GRANT HEPBURN highlights some of the simplest, yet most effective, golfing drills ever devised.
Putting can be one of the most frustrating parts of the game. There’s something a little bit cruel about how a perfect drive that sails 250 metres down the fairway counts as much as a simple tap-in from a few centimetres away. Fortunately, putting is one area that you can work on and improve with a little time on the practice putting green. This month I demonstrate some simple drills that will help you improve your putting and, hopefully, shave a few shots off your score.
This simple drill helps to link your arms and your body during the putting stroke. Start by placing the shaft of a club, an alignment stick or something similar under your arms, as I have demonstrated. Now take up your putting stance and practise hitting a few putts.
It may feel awkward but the nice thing about this drill is that, in order to hold the shaft under your arms, your elbows need to be in the correct position, tucked in close to your body, with your hands below your eyes and your chin.
When putting, try to get a feel for how your shoulders, arms and body move together in your putting stroke. Many ammies make the mistake of putting with only their arms, and this drill will give you great feedback if you do this, as the shaft will drop out from under your arms.
Similarly, this drill also helps to keep your body moving all the way through the impact zone, because if it stops and you carry on with your arms only, the shaft will drop out.
The right-hand drill is a very nice way to learn touch and feel, as well as the role that your right hand plays in the putting stroke.
Start by gripping the putter with the right hand only. Place your left hand on your right wrist, then make some one-handed practice strokes. You should immediately notice the weight of the putter head.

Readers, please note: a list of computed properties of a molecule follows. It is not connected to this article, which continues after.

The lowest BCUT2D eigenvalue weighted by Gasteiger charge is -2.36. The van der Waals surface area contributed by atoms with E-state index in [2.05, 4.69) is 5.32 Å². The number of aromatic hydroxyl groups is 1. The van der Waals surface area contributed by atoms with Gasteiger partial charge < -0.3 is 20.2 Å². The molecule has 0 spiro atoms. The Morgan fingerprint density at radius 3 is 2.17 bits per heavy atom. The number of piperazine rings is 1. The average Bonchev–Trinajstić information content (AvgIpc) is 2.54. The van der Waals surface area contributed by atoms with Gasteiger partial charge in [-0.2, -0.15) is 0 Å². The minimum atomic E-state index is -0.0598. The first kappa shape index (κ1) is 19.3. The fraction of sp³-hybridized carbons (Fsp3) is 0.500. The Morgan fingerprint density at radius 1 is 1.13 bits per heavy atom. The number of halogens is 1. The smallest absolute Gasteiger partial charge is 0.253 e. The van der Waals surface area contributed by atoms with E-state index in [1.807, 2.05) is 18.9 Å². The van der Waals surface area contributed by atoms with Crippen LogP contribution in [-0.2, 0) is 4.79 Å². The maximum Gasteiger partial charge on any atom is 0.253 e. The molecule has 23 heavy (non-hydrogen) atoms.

With two hands, we tend to overpower the club and lose the feel of the putter head, but if you can feel the putter head you can start to learn feel for distance and also putter face position, which controls direction.
As you hit the putt, notice how the palm of your right hand continues towards the hole, as your right wrist stays firm. You should also notice how your left arm and shoulder engage and work in tandem to create a pendulum-like motion without interference from the hands.
Remember, it is very important to keep your head still throughout the stroke, whether putting one-handed or with two hands.
This time around, place your right hand on the back of your left wrist and make a few putting strokes. This drill helps to incorporate your body and shoulders into the swing, which helps prevent the left wrist from flipping the ball towards the hole. A left wrist that breaks down will result in a loss of distance control as well as face direction – and that means many missed putts.
Throughout the stroke, the key is to feel the role the left wrist plays, and how stable it needs to remain. Then incorporate this into your normal, two-handed stroke.
– Hepburn has been a regular face in Compleat Golfer for more than a decade. His CV includes time coaching on the European and PGA Tours, and an impressive list of top amateurs and pros. He is the CEO of Golf RSA and the South African Golf Development Board. Follow him on Twitter @granthepburn.
– This article first appeared in the October 2022 issue of Compleat Golfer magazine.